I don’t care how much they’re paying us or how much icier the easily imagined alternatives are. Citi Field will be born from original sin. Spell it with a space, pronounce it with a pause, cite all the precedent you can and rationalize all the benefits you like. The fact is we’ll be playing in a ballpark bearing the mark of corporate sellout. It’s a sin to the sensibilities of every true blue and orange baseball fan.
To every Metsopotamian who says, “I don’t care what it’s called, just give me a winner,” you’ve got to be kidding. You will care. That’s your new home. To every Metsopotamian who says, “I’ll just keep calling it Shea,” you’ve got to be kidding. There’s only one Shea Stadium. To pretend you can transfer identities between two very different buildings the way you transfer a payment from your money market to your Visa is delusional. Shea is Shea. Citi will be Citi. Let’s not confuse them.
As these are done deals all around, our next task is not to throw ourselves in front of the bulldozers or preach against the sin of corporate namesmanship, but rather to offer the unborn park near-immediate absolution.
No Sheadenfreude here, old-guarders. We need this Citi thing to work for us.
Right now, as planned, Citi Field is essentially a nice pile of bricks. It’s got to have more than bricks. It’s got to have a soul. Twenty million bucks does not buy you a soul. But there is, I believe, a soul-ution.
Homecoming Weekend 2009.
You can’t have a future without a past…your own past. So let’s link what’s come before with what will come later. Citi Field does not get a clean slate or a blank check. It has to reflect where the Mets came from, spiritually and geographically. That’s why we have Homecoming Weekend in 2009.
This is a high school and college conceit, one I picked off from my new favorite prime time drama, Friday Night Lights. It is when your alumni come home and your heroes reappear and your tradition springs to life. It’s more than an Old Timers Day. It’s a vital nod to who you’ve been and who you are and who you hope to be.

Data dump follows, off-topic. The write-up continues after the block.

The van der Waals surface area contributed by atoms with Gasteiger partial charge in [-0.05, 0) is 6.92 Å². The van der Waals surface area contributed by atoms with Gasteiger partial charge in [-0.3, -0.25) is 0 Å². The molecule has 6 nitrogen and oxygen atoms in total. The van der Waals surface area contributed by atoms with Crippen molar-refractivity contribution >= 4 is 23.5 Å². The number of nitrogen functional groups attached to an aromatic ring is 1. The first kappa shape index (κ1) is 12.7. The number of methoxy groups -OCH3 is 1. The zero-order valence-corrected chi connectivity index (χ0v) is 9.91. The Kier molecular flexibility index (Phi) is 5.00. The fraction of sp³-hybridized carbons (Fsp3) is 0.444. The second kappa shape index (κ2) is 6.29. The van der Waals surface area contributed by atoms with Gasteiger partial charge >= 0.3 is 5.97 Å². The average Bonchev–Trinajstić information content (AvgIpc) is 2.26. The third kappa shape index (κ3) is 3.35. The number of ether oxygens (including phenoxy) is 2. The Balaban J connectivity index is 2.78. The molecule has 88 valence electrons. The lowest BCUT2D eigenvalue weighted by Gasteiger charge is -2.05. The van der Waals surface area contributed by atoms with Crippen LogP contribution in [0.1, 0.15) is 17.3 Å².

Citi Field requires an injection of soul right off the bat. Any new park would, but one whose only clear references are to somebody else’s favorite childhood team and a financial conglomerate really needs the help.
Wider concourses, increased leg room, pretzels baked the same day they’re sold…that’s all great, but going to a Mets game is more than that. It’s looking around and knowing somethin’ Amazin’ happened right over there. It’s saying I was here when that happened. It’s passing it on and paying it forward.
Performance is, as ever, an unknown variable (though a no-hitter on Opening Day would be nice). Hence, it will be a long time before there’s much beyond the novelty of the new to associate with Citi Field. Until there is, we’ve got to imbue it with as much Mets, the Mets we’ve known, as we can. And it’s up to the Mets to make the first, second and third moves. Management must thread the present of 2009 and whatever future it holds to the glorious, yes I said glorious, past from next door. I don’t mean flooding the bathrooms and creating wind tunnels. I mean you make damn sure that when you pack up all the history in 2008 that you don’t just leave it in crates and forget about it.
The Mets do that too much already.
Some of us who haven’t kissed the Citi stone with gusto (reportedly some have) owe our reticence not to Citi sponsorship or Shea nostalgia or retro recycling. Many Mets fans simply find themselves overDodgered by what they’ve seen to date. You won’t find a single human being of any value who doesn’t revere Jackie Robinson. I doubt too many people have a problem with him getting the rotunda. I sure don’t. And if you’re going to crib a classic design, you could do worse than Ebbets. But by the time this baby is delivered, the New York Mets will have put up a pretty impressive history of their own. 2009 will be the 48th season of Metropolitan operation. The Brooklyn Dodgers’ 48th season was 1937. Do you think those Dodgers felt the need to genuflect daily and broadly before their 19th-century American Association ancestors by then?
While a nod to the Dodgers (and Giants…hello?) is not out of line, Citi Field needs to be Met territory. It needs to be Met territory as soon as it can be. That’s where Homecoming Weekend 2009 — a three-day series of celebrations commemorating a trio of conveniently occurring Met milestones — sets things right. Some of what needs to be done will be due. Some of it is already overdue. All of it will be utterly Amazin’, which is not a bad thing to be if you’re planning on being home to the Amazin’, Amazin’, Amazin’ Mets.
Homecoming Weekend 2009.